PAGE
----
No, this is not the April I expected. And it’s likely not the April you expected either.
We looked forward to March Madness, an indicator April and spring training are ahead. Golf fans looked forward to the Masters Tournament at Augusta and a chance to see Amen Corner. We wanted to go to church on Easter Sunday. People planned outings to Wooden Shoe Tulip Farm (see image above) for the 2020 Tulip Festival. Sorry, folks, not this year.
This is the first time I can remember Holy Week when we haven’t gathered at our church on Maundy Thursday. Nor gather on Good Friday to commemorate the crucifixion of Jesus and his death at Calvary.
What happened on Easter Sunday, the day we celebrate Christ’s resurrection? Ordinarily, music by brass instruments and the choir singing start the service. Often there is also a children’s choir somewhere in the service. The singing of beautiful hymns offering the message of Easter is a favorite part of the service for me. This Easter the sanctuary was quiet.
We were told to stay home. After all, we are in an elite age group at high risk in this time of the pandemic. And if not at home, we were to stay at least six feet apart. How do you hold church services under these circumstances?
Enter Zoom and Facebook Live. We have been virtually worshipping together since March 15, 2020, a total of seven weeks. I miss gathering with the community of believers at our church, hearing the choirs and musicians, and coffee fellowship after the service.
Here we are in the last week of April. All around flowers are blooming. Trees budding, rain showers falling, hummingbirds humming, bees buzzing, and more. It still isn’t the April I expected.
With May arriving on Friday, Oregon’s pandemic guidelines loosed two restrictions. The first is the performing of elective surgeries in hospitals and clinics.
Also, dental offices may reopen. Yet, dentists countered by noting the risk to staff and patient. Powerful dental equipment in the mouth forces saliva and moisture into the air. In turn, this increases the risk of spread of the coronavirus. We still have a curve to flatten here and this wouldn’t be helpful.
With the departure of April, May sits on the horizon expecting some planting to happen. But currently, with our age keeping us away from nurseries and garden shops, we have nothing to plant. Looks like it will be a late planting this year. It’s a wait-and-see proposition.
How about you? Was this the April you expected? And will May meet your expectations? Just something to ponder.
Experiencing a bit of cabin fever? Government restrictions related to the coronavirus bugging you? Looking for a quick cure for cabin fever? Keep reading!
Today we bring an expert to the blog to share tips for coping with cabin fever. Our expert has four years or more under her belt of being confined. Chronic pain has been her nemesis, but her tips will apply as well to cabin fever patients.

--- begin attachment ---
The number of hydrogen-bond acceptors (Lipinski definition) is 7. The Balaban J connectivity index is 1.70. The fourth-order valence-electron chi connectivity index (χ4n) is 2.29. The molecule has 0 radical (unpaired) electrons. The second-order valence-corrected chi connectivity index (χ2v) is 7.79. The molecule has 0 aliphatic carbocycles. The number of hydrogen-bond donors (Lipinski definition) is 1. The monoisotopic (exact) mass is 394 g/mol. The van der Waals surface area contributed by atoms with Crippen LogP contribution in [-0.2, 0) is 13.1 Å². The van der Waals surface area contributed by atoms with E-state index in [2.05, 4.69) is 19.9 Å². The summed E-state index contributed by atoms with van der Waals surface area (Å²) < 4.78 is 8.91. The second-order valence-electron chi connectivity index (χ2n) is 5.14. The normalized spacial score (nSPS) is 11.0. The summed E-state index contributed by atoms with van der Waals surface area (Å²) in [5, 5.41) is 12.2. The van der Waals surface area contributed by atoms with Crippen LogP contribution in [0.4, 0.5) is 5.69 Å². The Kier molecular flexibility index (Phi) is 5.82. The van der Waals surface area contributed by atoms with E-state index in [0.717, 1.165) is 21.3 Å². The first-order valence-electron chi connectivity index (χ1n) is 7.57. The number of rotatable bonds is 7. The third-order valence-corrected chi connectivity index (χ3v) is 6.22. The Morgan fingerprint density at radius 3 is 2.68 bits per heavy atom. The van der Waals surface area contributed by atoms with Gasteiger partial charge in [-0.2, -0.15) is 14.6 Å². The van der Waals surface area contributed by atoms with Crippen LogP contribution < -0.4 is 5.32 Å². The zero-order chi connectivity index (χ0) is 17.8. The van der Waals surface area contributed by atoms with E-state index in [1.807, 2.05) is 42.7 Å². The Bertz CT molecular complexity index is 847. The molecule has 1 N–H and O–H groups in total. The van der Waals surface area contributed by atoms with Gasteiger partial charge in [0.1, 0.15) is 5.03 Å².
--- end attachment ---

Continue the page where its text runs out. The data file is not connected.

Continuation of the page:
Here’s a list of helpful tips and hints for coping with the frustrating symptoms associated with cabin fever:
Grab a good book and start reading. Need help finding a book? Check out book descriptions and reviews on Goodreads.
Do a jigsaw puzzle. It may seem a bit old-school, but they can be lots of good fun unless you have cats who want to help!
Schedule a movie and popcorn night. Especially popular if you have children around.
Call a friend or two you haven’t touched base with in a while.
Get out some board games or a deck of cards.
Sort through old photos.
Try a new hobby, like knitting, crocheting, stained glass, writing poetry, or Sudoku.
Pour through cookbooks looking for a new recipe to try out.
Start pre-spring cleaning. That way you won’t have so much to do when the good weather arrives.
That home improvement project you’ve been postponing is something you could work on.
If you’re a TV watcher, catch the newest season of your favorite show on Netflix.
Begin researching family history and start a family tree.
Plan a weekend getaway for after the restrictions are lifted.
Enjoy reading aloud rather than alone and silently? Maybe this is a good family activity if you have young readers.
Get some form of exercise. If you can get outside and continue social distancing, take a short walk, say 15 minutes. Or perhaps you have some slightly never used exercise equipment you could put to good use.
Continue to engage your faith or spiritual life through reading and/or prayer, or both.
Think about that spring garden. Perhaps it’s time to draw up a plan for what you want to plant and how.
Give in to that power nap. It’s amazing how much that few minutes improves your attitude.
Plan and treat your family to a picnic. Cook up hamburgers and hot dogs and all the fixings. Then spread a cheerful tablecloth or blanket on the floor and get out the paper goods and plastic forks and knives. Add some chips and condiments and have fun!
If you’re a writer, try writing in a different genre than usual.
And lastly, remember to practice kindness even if you are self-quarantined with your family–may be just you and your partner or spouse, and maybe a few kids, or some other configuration of family. Spread kindness even in these different and difficult times.